Mozambique: Arrests over murder of boy with albinism

People with albinism often face discrimination

Published: May 7, 2019
By: BBC – Jose Tembe – BBC Africa, Maputo

Police in Mozambique say they have arrested two people over the abduction and murder of a 12-year old boy with albinism. 

The suspects confessed to the murder, with one of them saying that they had killed the boy “to extract his bones”. A third suspect is being sought, police said. 

The 12-year-old’s body has been recovered. He was abducted from his home in the Muchelelene locality in northern Nampula province last week.

There has been a spate of killings of people with albinism in parts of southern and East Africa, with their body parts used to make charms and potions by witchdoctors.

In Mozambique, people convicted of kidnapping and killing albinos have been sentenced to up to 40 years in prison.

Source: Mozambique arrests over murder of boy with albinism
Africa Live 6-7 May, 2019 (7:25) as it happened – BBC News
Jose Tembe – BBC Africa, Maputo

Why are albinos being murdered in South Africa?

Fortunately, I am not the only one worried or angry about the mutilating and murdering of people living with albinism in sub-Saharan Africa. We have people like Anas Aremeyaw Anas, the famous Ghanaian undercover reporter, Deprose Muchena, Amnesty International’s Regional Director for Southern Africa, Overstone Kondowe, director of the Association of People with Albinism in Malawi, Richard Rooney in Swaziland, Kassim Kazungu, President of the organization Albinos without Borders in Burundi (‘Association Albinos sans Frontières de Burundi’) and – last but not least, the people running Under The Same Sun, an organization fighting for the rights of Persons with Albinism in Tanzania, headed by Peter Ash. And there is Tom Head.

I read his piece on ‘why albinos are being murdered in South Africa’ and immediately felt the need to share it with you, the reader of this blog on ritual killings in Africa. Tom Head is, according to his own writing, a 26-year old writer and English Teacher. ‘British by birth, South African by heart. His wife is definitely his better half. Known to follow rubbish sports teams. Writes mainly about current affairs, politics and sport.’ Unquote. Judge for yourself whether I took the right decision to include his article on this site. His article dates from the end of March, this year. Thanks Tom for your precious contribution!

A luta continua – the struggle continues!

Why are albinos being murdered in South Africa? 

TOPSHOT – An albino model wearing a creation waits to access a private lounge during the fashion show at the 2017 Durban July horse race in Durban, South Africa, on July 1, 2017.

Myth and superstition threaten the lives of one of society’s most marginalised groups.

Published: March 29, 2018
By: Tom Head

In 2018, it goes without saying that no-one should be fearful of their lives because of what skin colour they were born with. However, this is very much a reality for albinos in sub-Saharan Africa.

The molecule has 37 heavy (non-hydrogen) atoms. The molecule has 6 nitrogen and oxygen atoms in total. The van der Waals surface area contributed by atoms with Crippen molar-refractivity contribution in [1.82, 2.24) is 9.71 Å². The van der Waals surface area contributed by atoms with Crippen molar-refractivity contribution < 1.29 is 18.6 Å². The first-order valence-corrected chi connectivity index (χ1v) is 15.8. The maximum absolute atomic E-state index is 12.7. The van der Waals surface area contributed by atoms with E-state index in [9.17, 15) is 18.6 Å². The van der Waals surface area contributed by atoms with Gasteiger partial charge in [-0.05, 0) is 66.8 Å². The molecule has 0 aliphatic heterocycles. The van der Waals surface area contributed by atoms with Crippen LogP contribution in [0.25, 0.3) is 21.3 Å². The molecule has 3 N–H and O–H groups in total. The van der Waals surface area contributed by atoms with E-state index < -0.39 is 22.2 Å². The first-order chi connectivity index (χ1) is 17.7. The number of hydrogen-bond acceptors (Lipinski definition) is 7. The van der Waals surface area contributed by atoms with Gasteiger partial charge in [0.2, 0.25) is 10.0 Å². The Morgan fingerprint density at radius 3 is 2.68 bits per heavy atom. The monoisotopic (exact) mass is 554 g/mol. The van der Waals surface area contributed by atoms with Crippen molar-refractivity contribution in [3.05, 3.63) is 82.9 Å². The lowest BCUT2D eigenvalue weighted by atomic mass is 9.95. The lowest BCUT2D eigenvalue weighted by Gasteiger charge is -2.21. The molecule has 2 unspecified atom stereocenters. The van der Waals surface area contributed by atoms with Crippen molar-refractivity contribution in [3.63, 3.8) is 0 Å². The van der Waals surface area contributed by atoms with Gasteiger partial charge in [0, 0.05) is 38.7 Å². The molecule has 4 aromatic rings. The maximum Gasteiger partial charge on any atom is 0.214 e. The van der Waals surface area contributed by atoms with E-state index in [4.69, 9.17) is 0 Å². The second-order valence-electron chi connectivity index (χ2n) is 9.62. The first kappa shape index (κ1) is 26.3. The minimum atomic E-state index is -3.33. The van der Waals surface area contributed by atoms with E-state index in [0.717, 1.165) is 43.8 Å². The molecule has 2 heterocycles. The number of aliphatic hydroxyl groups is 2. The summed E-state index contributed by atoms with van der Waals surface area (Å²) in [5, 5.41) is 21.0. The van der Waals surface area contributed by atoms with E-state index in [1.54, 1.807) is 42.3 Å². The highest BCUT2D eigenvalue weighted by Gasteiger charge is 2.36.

The UN state that people who live with albinism are treated “more like ghosts than humans”*, following years of ostracisation and a general lack of public understanding. Feeling marginalised by society is one thing. But being murdered because you’re different is a whole other, heartbreaking issue.

What causes albinism?

Albinism is hereditary. It doesn’t have to be passed on directly from an albino parent, but the mother or father must be a carrier of the gene for a child to inherit the condition.

When the human body fails to produce enough melanin, it affects the colourisation of the skin and its pigmentation. Around one in 20 000 people worldwide are albino.

Why are albinos murdered?

Their persecution is almost entirely based on myth and superstition. Witch doctors operating in southern Africa believe their body parts possess magical powers. Some think that possessing their limbs can ensure better health, and will bring good luck to the owner.

The idea is beyond ridiculous, but it is ultimately tragic. On the other side of the coin, some witch doctors also teach the idea that albinos are cursed. The crackpot theories range from the ideas that they are trapped spirits, to being the living souls of colonialist invaders.

Those living with albinism are also at risk of sexual assault and rape. The falsely-believed notion that having sex with an albino can cure HIV / AIDS is not a real scientific fact, but it is a real, terrifying threat.

Where is it most dangerous for albinos to live?

Malawi has reported “at least 18” murders of albino citizens since 2014. However, Tanzania is where the most murders occur, and that’s due to the sheer size of their albino population. It’s estimated around 7,000 people live with albinism in the country.

According to a UN report, nearly 80 albino Tanzanians have been killed since 2000. It’s reported that albino body parts can fetch “up to $75 000” on the black market.

Albinos killed in South Africa

Violence against albinos has never matched the same levels seen north of Mzansi. However, there have been some high profile cases in Mpumalanga this month that have forced South Africa to confront a horrifying reality.

A traditional healer who allegedly killed two children with albinism appeared in a Witbank court last month. Following that, the grave of an albino local was dug up in Pienaar near White River: His hands and right foot had been cut off.

Police in Mpumalanga have vowed to step up their attempts to protect the albino community. General Mondli Zuma stated this week that the “barbaric act” of dealing in body parts has to be stopped.

Misinformation and lies should never result in the death of a human being. But when they are systematically pedalled to target one specific community, something drastic has to change. Albinos can no longer be treated as ghosts, rather than people.